15 January 2013

On My Eaters / Bean Soup

Oh, a New Year.

My resolution is to embrace all cliches.


But, really, I am on a take-care-of-myself-like-I'd-like-to-make-it-past-50 Diet and, as soon as Moses gets down off the ark, I'm also going to exercise.  And, I've got some swear-word-related resolutions.  And reading ones.  Oh, and writing of letters.  And journaling.  And housecleaning.  Blah Blah Blah.
And so, I embrace the cliches.

But I'm writing this now, not to list my goals, but to record a recipe before I forget it.  Every now and then I receive praise from one particular person in my house.  Paul happily eats anything (save bleu cheese, canned asparagus, summer and winter squash, and fruit in places fruit should not be (on meat, in salads) - and even those things he eats, just with a mild bit of displeasure);  Ada Brooks eats anything.  Collins cannot be relied upon, because one day he'll eat complicated and spicy grown-up food and the next day he'll refuse noodles with parmesan cheese on top.  He's a capricious young thing, and though I force a certain amount of health issues (something green and some protein / before bread or sweet things - a holy terror I am, I know), I'm not fighting with him about each little thing.  Eat or don't eat.  No skin off my nose.

Eason Forster, however, well he's the ultimate critic.  And I don't mean with any kind of sophisticated palette.  There is no adult-ness or pretension or even taste buds? in his being.  He's a mac and cheese, pizza, chicken nugget kind of person.  He's a typical kid.  And you know all those super granola mamas who claim that if you just give your kids avocados, et. al., that's what they'll like?   Well, it's true to a point.  Eason, I'm sure, eats a lot more things than he would if I had not started putting grown up things on his plate before he had six teeth.  He's probably a better salad eater than I am.  However, he's just likes that kid food.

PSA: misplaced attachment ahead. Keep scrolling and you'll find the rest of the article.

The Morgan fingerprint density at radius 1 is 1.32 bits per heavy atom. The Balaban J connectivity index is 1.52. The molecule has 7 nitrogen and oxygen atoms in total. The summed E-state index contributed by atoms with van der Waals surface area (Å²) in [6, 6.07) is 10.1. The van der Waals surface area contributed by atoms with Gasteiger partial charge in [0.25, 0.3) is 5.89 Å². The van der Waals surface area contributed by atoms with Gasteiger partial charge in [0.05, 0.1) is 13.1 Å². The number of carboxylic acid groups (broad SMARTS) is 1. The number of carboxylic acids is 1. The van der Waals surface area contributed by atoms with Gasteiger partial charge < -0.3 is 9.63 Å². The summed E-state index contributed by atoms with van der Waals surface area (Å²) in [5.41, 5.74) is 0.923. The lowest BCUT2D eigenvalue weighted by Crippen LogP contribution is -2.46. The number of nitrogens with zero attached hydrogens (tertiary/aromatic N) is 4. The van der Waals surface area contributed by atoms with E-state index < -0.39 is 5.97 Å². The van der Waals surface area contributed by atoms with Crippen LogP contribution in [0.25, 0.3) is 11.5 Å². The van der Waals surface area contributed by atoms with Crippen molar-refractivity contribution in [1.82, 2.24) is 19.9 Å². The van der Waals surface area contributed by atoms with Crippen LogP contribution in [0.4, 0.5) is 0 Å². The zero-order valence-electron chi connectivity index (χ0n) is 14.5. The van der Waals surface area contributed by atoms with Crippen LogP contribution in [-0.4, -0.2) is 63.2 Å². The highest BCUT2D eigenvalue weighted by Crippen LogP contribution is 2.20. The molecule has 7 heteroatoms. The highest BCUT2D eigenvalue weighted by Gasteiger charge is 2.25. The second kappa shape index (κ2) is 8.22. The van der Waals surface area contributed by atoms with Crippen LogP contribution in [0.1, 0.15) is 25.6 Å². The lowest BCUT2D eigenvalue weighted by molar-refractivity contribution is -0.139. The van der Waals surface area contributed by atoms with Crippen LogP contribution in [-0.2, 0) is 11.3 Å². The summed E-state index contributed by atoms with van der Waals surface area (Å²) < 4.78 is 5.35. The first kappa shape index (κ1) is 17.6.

But, if I make a multiple ingredient, healthy dish and he gobbles it down and even doles out praise, well, take notice!
So, since I'm on this Live Six More Decades Diet, I made a dish last night that is super duper healthy, cheap, and Eason came out with, "Oh, Mama, this is so good. Thank you so much for my supper!"

(and so did the others)

And so, it demands recording, before I forget it.
It's nothing exciting.  And it won't earn any culinary awards, but, with long on Eason praise and short on cost, calories, and time, well....
And it's not fresh or local, but it is real and natural - whatever those mean - I mean by it what Michael Pollan says - It's all food my great grandmother would recognize as food - none of it is a 'food-like substance'. 

1 tsp olive oil
1 onion, diced
3 cloves garlic
2 jalapenos, seeded and diced
1 4 oz can of diced green chiles, undrained
1 28 ounce can of diced tomatoes, undrained
4 cups chicken broth
2 tsps oregano
2 tsps cumin
1/8 ish tsp cayenne
 2 cans black beans, drained and rinsed
2 cans great northern beans, drained and rinsed

Saute the onion, garlic, jalapenos and green chiles in the tintiest bit of olive oil.  Or more, if you're so inclined, but with a brothy soup, you don't need as much as you'd want for like a pot of red beans or black beans or something.

After they're all good and soft, add the tomatoes, broth, oregano, cumin, cayenne.  Simmer for thirty minutes or so.

Add the beans.  Simmer for 15 more minutes. 

Serve alone (what I did for me) or over rice (what I did for my other people).

Feel virtuous.

I estimate about $6.00 for the whole thing, and about 8 medium sized adult helpings.  And likely 200-250 calories each serving, before rice.

Oh, and like 20 minutes of active time - an hour from start to finish.